Mid — and long-term roadmap

With stable conditions in the reactors of the Fukushima Daiichi NPP achieved, TEPCO will continue to monitor the radiation levels in the plant and carry out mid — and long-term work to achieve the following targets [33]:

1. In 2012, processing facilities for multi-radioactive nuclides, which could not be removed by the current cesium adsorption units, were installed. With the sealing of the water leakage, the processing of the accumulated water will be accomplished within 10 years.

2. To mitigate seawater contamination, seawater purification continued to be operated until the end of 2012. Furthermore, a water shielding wall will be installed by 2014 to prevent local groundwater discharge into the ocean.

3. Removal of fuel from SF pools will commence within 2 years, in the sequence of units 4, 3, 1, and 2. Complete fuel removal for all units will take about 10 years. Fuel reprocessing and storing methods will also be studied during this period.

4. After fuel removal, the leftover fuel debris will also be removed in accordance with site conditions, safety requirements, and the develop­ment of remote control technologies. This removal will be initiated within 10 years and is expected to be completed after 20-25 years.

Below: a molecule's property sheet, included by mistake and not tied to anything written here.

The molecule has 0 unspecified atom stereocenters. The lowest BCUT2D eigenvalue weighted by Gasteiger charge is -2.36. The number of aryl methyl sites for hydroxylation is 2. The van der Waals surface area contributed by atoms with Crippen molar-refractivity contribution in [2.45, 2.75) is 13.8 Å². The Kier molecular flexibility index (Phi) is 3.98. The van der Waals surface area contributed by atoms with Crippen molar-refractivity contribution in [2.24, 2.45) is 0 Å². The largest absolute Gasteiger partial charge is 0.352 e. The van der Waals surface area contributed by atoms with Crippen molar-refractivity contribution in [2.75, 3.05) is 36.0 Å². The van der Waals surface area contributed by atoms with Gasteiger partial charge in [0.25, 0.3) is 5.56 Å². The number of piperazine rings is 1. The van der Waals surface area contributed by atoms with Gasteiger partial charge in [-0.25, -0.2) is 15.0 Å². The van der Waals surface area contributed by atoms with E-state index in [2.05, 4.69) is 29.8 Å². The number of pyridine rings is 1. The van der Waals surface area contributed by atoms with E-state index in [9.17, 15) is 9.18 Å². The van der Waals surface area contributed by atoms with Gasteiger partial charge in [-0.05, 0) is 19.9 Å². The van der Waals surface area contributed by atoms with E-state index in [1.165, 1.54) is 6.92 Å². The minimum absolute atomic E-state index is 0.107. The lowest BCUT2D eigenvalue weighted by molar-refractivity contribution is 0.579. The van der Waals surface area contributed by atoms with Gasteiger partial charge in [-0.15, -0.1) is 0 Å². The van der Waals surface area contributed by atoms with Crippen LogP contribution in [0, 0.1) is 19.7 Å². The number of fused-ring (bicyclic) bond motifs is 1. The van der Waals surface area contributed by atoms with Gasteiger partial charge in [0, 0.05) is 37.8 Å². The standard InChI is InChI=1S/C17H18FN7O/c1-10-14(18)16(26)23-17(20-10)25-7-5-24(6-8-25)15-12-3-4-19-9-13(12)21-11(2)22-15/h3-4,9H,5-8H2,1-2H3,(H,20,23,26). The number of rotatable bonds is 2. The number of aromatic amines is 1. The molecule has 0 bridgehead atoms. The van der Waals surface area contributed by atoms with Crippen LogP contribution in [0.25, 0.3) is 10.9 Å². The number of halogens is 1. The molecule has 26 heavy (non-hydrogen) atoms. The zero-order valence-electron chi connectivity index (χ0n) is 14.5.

5. The reactor facilities of units 1-4 will also be demolished within 30 and 40 years.

6. Another significant target is the processing and disposal of the radioac­tive waste. By the end of 2012, an R&D plan for the post-accident waste was set up. The R&D programme includes, but is not limited to, waste identification, effective waste treatment and disposal methods, potential equipment/device development. At this stage, the complete disposal of the RAW is expected to be accomplished after 30-40 years.

The overall mid- and long-term roadmap published by TEPCO is summa­rized in Fig. 24.9.

Options for managing the corium product of the melted cores at Fuku — shima have been considered [6] incuding stabilizing the site by creating a protective sarcophagus as is being done at Chernobyl. However, an under­standing of the interaction between water and the corium with which it would undoubtedly come into contact must be developed if this option is eventually chosen.

Добавить комментарий

Ваш e-mail не будет опубликован. Обязательные поля помечены *